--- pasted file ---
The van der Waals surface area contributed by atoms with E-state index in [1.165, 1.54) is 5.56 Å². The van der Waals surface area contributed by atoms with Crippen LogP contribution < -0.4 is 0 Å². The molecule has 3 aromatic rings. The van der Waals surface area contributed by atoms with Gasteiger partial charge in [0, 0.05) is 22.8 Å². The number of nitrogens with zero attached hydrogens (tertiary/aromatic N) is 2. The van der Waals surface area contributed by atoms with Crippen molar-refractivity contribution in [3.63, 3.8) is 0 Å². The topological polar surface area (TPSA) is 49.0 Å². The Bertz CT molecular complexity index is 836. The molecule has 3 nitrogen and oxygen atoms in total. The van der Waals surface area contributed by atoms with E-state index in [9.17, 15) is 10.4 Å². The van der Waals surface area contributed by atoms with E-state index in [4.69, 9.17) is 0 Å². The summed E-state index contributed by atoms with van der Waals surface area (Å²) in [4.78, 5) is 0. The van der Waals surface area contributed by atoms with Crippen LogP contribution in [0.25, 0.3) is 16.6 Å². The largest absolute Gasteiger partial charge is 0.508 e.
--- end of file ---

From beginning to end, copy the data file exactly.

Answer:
The van der Waals surface area contributed by atoms with E-state index in [1.165, 1.54) is 5.56 Å². The van der Waals surface area contributed by atoms with Crippen LogP contribution < -0.4 is 0 Å². The molecule has 3 aromatic rings. The van der Waals surface area contributed by atoms with Gasteiger partial charge in [0, 0.05) is 22.8 Å². The number of nitrogens with zero attached hydrogens (tertiary/aromatic N) is 2. The van der Waals surface area contributed by atoms with Crippen molar-refractivity contribution in [3.63, 3.8) is 0 Å². The topological polar surface area (TPSA) is 49.0 Å². The Bertz CT molecular complexity index is 836. The molecule has 3 nitrogen and oxygen atoms in total. The van der Waals surface area contributed by atoms with E-state index in [9.17, 15) is 10.4 Å². The van der Waals surface area contributed by atoms with E-state index in [4.69, 9.17) is 0 Å². The summed E-state index contributed by atoms with van der Waals surface area (Å²) in [4.78, 5) is 0. The van der Waals surface area contributed by atoms with Crippen LogP contribution in [0.25, 0.3) is 16.6 Å². The largest absolute Gasteiger partial charge is 0.508 e.